Building cross platform mobile app using Kony AppPlatform

In the last 48 hours, we built a fully functional production grade Android and iOS app using Kony AppPlatform. The rest of the blog talks about the experience. The app allows a user to get a real-time exchange rate for any two cryptocurrencies. It fetches the exchange information from ShapeShift APIs

Kony AppPlatfom primarily consists of two components:

1. Kony Visualizer: Kony Visualizer is an IDE that allows building mobile application interface using drag and drop – similar to Android Studio or Xcode. If you are developing an application, make sure you download Kony Visualizer Enterprise edition.

Kony Visualizer
Kony Visualizer Enterprise


2. Kony Fabric: This helps you build a server-side application for your mobile application on Kony’s cloud.

Kony Fabric
CryptoExchange App on Kony Fabric

Building application using Kony Visualizer:

The interface to build the application is very simple. Each screen is essentially a form. You create containers (flex containers) which are a logical group of various UI elements. In the screenshot below, frmDashboard represents the dashboard screen. It has lblTitle which represents ‘Choose Which Asset to Trade’ title. After that, there are three containers corresponding to three states in the UI – loading, loaded, error. In the example, below I have turned its visibility on for demo purpose.

You can control the size of the container by adjusting various properties under Look tab on right side. Notice that it is set to left as 24dp  and  right as 24dp . This essentially instructs the runtime to stretch the container width wise to occupy full width of the screen and keep at 24dp  to from both left and right edges.  Center X as 50%  tells the framework to center it horizontally and  Center Y as 50%  to center it vertically.

Screen Shot 2018-10-03 at 12.41.35 AM

You can similarly layout the rest of the components. In order to share the same style, you can create something call Skin (under Skin tab), very much like a CSS class in HTML.

Wiring up code

In order to add interaction to your user experience, you can directly invoke common actions (such as navigating to a form) by clicking under ‘Action’ tab and associated handler for the right event of the element. The below screenshot associates  onClick event handler for ‘Get Started’ button on the home screen to navigate to the dashboard page.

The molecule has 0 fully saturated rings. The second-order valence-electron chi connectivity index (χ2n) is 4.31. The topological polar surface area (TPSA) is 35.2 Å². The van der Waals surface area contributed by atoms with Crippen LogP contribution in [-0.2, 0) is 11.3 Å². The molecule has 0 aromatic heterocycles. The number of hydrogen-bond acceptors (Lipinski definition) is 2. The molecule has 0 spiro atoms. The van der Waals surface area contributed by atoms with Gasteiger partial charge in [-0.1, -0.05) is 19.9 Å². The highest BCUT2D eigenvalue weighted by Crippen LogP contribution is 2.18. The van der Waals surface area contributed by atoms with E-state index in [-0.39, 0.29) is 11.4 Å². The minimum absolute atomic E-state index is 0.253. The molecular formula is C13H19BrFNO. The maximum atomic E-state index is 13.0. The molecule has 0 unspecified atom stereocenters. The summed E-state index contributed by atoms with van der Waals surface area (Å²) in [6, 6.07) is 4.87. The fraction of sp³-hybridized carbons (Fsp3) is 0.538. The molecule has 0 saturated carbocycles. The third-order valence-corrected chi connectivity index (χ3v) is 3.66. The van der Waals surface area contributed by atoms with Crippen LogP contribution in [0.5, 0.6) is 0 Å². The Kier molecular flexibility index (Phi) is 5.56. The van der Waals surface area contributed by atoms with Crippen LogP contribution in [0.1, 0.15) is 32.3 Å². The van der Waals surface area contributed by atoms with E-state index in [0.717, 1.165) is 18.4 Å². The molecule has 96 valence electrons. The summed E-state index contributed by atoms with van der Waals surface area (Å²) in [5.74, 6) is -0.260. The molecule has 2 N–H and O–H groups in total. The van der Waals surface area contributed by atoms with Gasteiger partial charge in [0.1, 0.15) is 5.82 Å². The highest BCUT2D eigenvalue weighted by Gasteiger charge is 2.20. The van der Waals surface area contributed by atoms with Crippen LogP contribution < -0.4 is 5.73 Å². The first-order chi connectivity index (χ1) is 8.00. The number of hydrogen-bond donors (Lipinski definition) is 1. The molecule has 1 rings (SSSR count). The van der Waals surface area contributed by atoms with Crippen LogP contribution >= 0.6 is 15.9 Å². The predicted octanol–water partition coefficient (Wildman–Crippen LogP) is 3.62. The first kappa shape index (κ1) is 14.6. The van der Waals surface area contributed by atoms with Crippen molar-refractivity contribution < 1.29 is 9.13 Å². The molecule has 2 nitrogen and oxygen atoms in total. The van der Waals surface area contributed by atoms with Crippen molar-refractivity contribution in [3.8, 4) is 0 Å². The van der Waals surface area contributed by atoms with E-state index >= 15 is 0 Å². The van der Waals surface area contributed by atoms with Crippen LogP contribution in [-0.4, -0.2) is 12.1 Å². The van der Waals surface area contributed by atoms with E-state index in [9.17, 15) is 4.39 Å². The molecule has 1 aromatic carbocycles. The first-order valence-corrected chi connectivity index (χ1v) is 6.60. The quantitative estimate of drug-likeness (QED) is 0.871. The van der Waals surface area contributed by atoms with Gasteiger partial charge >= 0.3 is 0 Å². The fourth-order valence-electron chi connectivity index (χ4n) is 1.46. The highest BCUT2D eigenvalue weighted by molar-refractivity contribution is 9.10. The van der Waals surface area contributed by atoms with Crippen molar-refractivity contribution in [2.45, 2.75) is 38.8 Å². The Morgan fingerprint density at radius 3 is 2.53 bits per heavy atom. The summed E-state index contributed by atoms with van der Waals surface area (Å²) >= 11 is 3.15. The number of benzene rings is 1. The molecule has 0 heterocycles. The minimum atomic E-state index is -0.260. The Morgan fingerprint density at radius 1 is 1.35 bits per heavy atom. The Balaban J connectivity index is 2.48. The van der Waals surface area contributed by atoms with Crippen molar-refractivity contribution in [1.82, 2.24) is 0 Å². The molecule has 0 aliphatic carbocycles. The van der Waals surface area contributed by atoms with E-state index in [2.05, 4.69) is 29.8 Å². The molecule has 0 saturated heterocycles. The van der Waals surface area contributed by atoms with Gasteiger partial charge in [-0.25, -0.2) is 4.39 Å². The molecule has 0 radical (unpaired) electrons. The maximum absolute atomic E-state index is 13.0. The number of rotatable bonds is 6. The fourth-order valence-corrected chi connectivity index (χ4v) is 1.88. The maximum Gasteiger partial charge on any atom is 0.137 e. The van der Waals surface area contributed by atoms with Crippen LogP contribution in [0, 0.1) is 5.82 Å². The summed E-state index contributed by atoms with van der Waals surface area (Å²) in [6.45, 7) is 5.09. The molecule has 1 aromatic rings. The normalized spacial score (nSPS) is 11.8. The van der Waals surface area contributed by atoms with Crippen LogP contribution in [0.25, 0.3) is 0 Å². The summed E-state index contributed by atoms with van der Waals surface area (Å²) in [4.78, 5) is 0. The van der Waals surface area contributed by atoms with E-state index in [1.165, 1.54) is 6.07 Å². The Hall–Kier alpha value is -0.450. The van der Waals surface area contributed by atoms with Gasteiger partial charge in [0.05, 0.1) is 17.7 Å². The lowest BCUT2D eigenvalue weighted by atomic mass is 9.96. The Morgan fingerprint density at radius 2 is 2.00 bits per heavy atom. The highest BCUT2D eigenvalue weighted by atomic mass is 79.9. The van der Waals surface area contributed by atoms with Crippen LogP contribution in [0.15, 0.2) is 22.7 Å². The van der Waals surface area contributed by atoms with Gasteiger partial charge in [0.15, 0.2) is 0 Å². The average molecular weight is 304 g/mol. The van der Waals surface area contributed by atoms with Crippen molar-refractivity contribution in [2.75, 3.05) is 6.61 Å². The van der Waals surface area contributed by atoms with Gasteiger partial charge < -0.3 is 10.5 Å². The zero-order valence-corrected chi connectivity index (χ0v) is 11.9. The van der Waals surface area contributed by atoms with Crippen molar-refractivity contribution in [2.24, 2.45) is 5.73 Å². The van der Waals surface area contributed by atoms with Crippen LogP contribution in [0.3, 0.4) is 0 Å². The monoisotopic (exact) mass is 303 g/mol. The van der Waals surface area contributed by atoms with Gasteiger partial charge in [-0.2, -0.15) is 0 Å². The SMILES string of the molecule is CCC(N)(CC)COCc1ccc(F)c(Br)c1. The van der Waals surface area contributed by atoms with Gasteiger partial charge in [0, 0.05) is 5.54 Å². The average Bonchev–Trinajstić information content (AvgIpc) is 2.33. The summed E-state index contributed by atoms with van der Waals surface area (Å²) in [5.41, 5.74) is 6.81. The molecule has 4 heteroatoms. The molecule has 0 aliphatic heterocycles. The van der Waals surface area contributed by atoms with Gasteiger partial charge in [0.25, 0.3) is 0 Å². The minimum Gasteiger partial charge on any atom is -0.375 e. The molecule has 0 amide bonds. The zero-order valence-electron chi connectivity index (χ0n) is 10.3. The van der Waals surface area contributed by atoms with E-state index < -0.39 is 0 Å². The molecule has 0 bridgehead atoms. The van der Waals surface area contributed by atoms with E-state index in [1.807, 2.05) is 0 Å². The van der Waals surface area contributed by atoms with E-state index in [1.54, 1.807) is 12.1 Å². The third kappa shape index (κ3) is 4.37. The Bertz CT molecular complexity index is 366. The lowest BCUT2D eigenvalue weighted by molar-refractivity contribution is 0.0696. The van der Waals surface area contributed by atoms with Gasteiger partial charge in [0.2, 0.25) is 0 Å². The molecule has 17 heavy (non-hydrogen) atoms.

Screen Shot 2018-10-03 at 12.53.26 AM
onClick handler set to navigate to dashboard page

In order to handle more complicated scenarios, you can write custom Javascript. Each form has an associated controller where you can write the functions specific to the form. As an example, when the form is initiated, we invokegetAllCoins  function to fetch all the available cryptocurrencies from our backend.

  getAllCoins: function() {
    var self = this;
    CryptoExchangeServices.getAllCoins(function (err, response) {
      if (response && response.coins) {
        self._coins = response.coins;
        self._setDepositToken(self._coins.length > 0 ? self._coins[0] : null);
        self._setReceiveToken(self._coins.length > 1 ? self._coins[1] : null);
        // Get exchange info
      } else {

It relies on CryptoExchangeServices  module to fetch all the coins. Any functionality that is non-UI specific can be written in a separate module that is available to all controllers. In our case, I createdappServices.js and added it under Modules folder.

CryptoExchangeServices = {};

CryptoExchangeServices.getAllCoins = function (done) {
  var serviceName = "Shapeshift";
  var integrationObj = KNYMobileFabric.getIntegrationService(serviceName);
  var operationName =  "getcoins";
  var data = {};
  var headers = {};
  integrationObj.invokeOperation(operationName, headers, data, function (res) {
    done(null, res);
  }, function (res) {

As you can see, this makes a call to Kony Mobile Fabric. The app on Kony Fabric talks to ShapeShift and returns back the response.

Kony Fabric

In order to talk to an external service, you first need to create a new service:

Screen Shot 2018-10-03 at 1.08.58 AM
Add new service to your app on Kony Fabric

Once you have done that, you can define basic details about the service you are going to integrate to and expose various operations to it. Most of the fields are pretty self-explanatory. For Shapeshift integration, this is how the service definition looks like:

Screen Shot 2018-10-03 at 1.10.41 AM
Shapeshift service definition on Kony Fabric

I will talk more about building a marketInfo endpoint on this service:

In order to get the exchange info between two coins, a call to Shapeshit looks like:

In order to accept the currency pair, we first define front end url exposed to mobile app (or any other client) in general as follows. It accepts pair variable in url.

Screen Shot 2018-10-03 at 1.12.56 AM

We also define it as part of Request input

Screen Shot 2018-10-03 at 1.13.12 AM

Once it’s done, we tell Kony Fabric to pass this variable to Shapeshift endpoint as follows:

Screen Shot 2018-10-03 at 1.12.36 AM

Now, the call to Kony Fabric can be made from the app as follows:

CryptoExchangeServices.getExchangeInfo = function (pair, done) {
  var serviceName = "Shapeshift";
  var integrationObj = KNYMobileFabric.getIntegrationService(serviceName);
  var operationName =  "marketinfo";
  var data = {
    pair: pair
  var headers = {};
  integrationObj.invokeOperation(operationName, headers, data, function (res) {
    done(null, res);
  }, function (res) {

In the next blog, we will talk about how to set up your environment to enable debugging and hence faster development.

Overall, the platform seems pretty straightforward and can be used to build cross-platform quickly.  Questions? Drop in the comments.

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